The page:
A Slow Drive Home

I admit it.... I've been cheating on my blog, not like writing down fake birds, but like.... writing other blogs.  The past 2 plus years I've been focusing my outdoor time looking and learning to identify those feathered dinosaurs of today.  With the quiet birdy days of summer upon us my interest have broadened and I've started a more general nature blog HERE.  That's not to say I haven't been birding, every day I've been scouring the campus at work, and co-authoring the West Campus blog.  All of this has lead to me ignoring my birding blog having nothing left to blog about. 

Monk Parakeet nest

So, today I decided to take the long way home and stop by the garden in Stratford where there are quite a few good bird species.  In the spring I heard many warblers migrating through and all throughout the summer Song Sparrows and Baltimore Orioles have been making their presence known.  Another loud call that can be heard every time is that of the Monk Parakeet who have two nests in a large white pine tree in the middle of the parking lot. 

Monk Parakeet close-up

I personally am not a fan of these birds or any plant or animal that has been brought into the state by humans whether on purpose or by accident.  I wont however, go into that because there are so many differing opinions on such matters and my goal of the blog is to encourage people to read it and go out bird watching.  Needless to say these birds seem to be here to stay and one can only hope that there wont be repercussions.  The two nests in this tree seem to be supporting a smallish colony, I can only guess of about 10 birds.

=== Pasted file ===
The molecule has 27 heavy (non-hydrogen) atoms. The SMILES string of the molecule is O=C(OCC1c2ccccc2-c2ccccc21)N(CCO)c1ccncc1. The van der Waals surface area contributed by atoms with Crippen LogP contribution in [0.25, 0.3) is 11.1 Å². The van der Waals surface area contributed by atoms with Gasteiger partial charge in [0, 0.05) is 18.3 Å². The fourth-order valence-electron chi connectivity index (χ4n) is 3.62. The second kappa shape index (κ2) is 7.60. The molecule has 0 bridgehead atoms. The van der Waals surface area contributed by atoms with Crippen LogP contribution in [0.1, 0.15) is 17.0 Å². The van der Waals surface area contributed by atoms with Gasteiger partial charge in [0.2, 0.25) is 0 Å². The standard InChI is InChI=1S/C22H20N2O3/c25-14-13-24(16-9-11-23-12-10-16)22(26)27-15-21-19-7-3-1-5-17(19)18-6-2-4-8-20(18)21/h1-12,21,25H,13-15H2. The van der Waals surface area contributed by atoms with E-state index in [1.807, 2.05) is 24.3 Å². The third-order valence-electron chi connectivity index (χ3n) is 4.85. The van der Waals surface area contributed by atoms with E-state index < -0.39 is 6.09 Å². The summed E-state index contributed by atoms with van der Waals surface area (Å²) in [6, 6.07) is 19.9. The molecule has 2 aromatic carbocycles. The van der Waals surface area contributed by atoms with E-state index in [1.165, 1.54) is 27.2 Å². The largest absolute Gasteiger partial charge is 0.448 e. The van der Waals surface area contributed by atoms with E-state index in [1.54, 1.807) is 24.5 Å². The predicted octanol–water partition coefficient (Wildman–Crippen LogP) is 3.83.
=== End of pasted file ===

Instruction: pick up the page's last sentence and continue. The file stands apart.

Painted Turtle

I also made a quick stop at Wooster Park Pond on my way and couldn't believe how low the water has gotten.  The water was filled with Lochness monster-sized carp and snapping turtles but no ducks.  Many American Goldfinch flew around the pond, a few even landing on the 'island' at the northside of the pond.  One sandpiper made a brief showing as it flew across the pond before disappearing up stream.  I'd guess it was a Solitary Sandpiper although, I'm no good at those shorebird things.  :-)

Monday, June 27, 2011

California-Point Reyes

Before heading west I check out a couple of local Audubon groups websites and found out that one was planning a field trip to Point Reyes National Seashore.  I contacted the trip leader and asked if I could tag along and was excited to hear that I got a thumbs up.  Our first stop at Drake's Beach didn't yield too much, although, it was my best look at a Wilson's Warbler of the trip.  Although, The sighting wasn't much more than a quick glimpse.  A juvenile Great-horned Owl was much more cooperative and we all got some great looks.